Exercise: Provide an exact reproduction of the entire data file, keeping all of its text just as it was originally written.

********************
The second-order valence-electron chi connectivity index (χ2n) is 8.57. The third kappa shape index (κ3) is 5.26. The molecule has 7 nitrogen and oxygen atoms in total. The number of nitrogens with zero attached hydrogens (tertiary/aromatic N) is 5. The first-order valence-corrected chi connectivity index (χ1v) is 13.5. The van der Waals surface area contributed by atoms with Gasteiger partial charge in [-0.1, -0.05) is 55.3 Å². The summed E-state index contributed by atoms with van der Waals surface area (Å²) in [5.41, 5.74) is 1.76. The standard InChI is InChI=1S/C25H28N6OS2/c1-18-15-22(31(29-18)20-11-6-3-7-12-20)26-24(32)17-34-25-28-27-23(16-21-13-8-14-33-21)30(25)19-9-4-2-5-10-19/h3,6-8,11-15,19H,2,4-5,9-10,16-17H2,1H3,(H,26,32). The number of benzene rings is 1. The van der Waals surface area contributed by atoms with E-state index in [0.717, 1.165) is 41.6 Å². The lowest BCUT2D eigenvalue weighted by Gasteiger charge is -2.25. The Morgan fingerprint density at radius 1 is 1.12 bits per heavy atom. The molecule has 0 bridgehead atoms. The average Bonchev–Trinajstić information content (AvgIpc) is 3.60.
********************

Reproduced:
The second-order valence-electron chi connectivity index (χ2n) is 8.57. The third kappa shape index (κ3) is 5.26. The molecule has 7 nitrogen and oxygen atoms in total. The number of nitrogens with zero attached hydrogens (tertiary/aromatic N) is 5. The first-order valence-corrected chi connectivity index (χ1v) is 13.5. The van der Waals surface area contributed by atoms with Gasteiger partial charge in [-0.1, -0.05) is 55.3 Å². The summed E-state index contributed by atoms with van der Waals surface area (Å²) in [5.41, 5.74) is 1.76. The standard InChI is InChI=1S/C25H28N6OS2/c1-18-15-22(31(29-18)20-11-6-3-7-12-20)26-24(32)17-34-25-28-27-23(16-21-13-8-14-33-21)30(25)19-9-4-2-5-10-19/h3,6-8,11-15,19H,2,4-5,9-10,16-17H2,1H3,(H,26,32). The number of benzene rings is 1. The van der Waals surface area contributed by atoms with E-state index in [0.717, 1.165) is 41.6 Å². The lowest BCUT2D eigenvalue weighted by Gasteiger charge is -2.25. The Morgan fingerprint density at radius 1 is 1.12 bits per heavy atom. The molecule has 0 bridgehead atoms. The average Bonchev–Trinajstić information content (AvgIpc) is 3.60.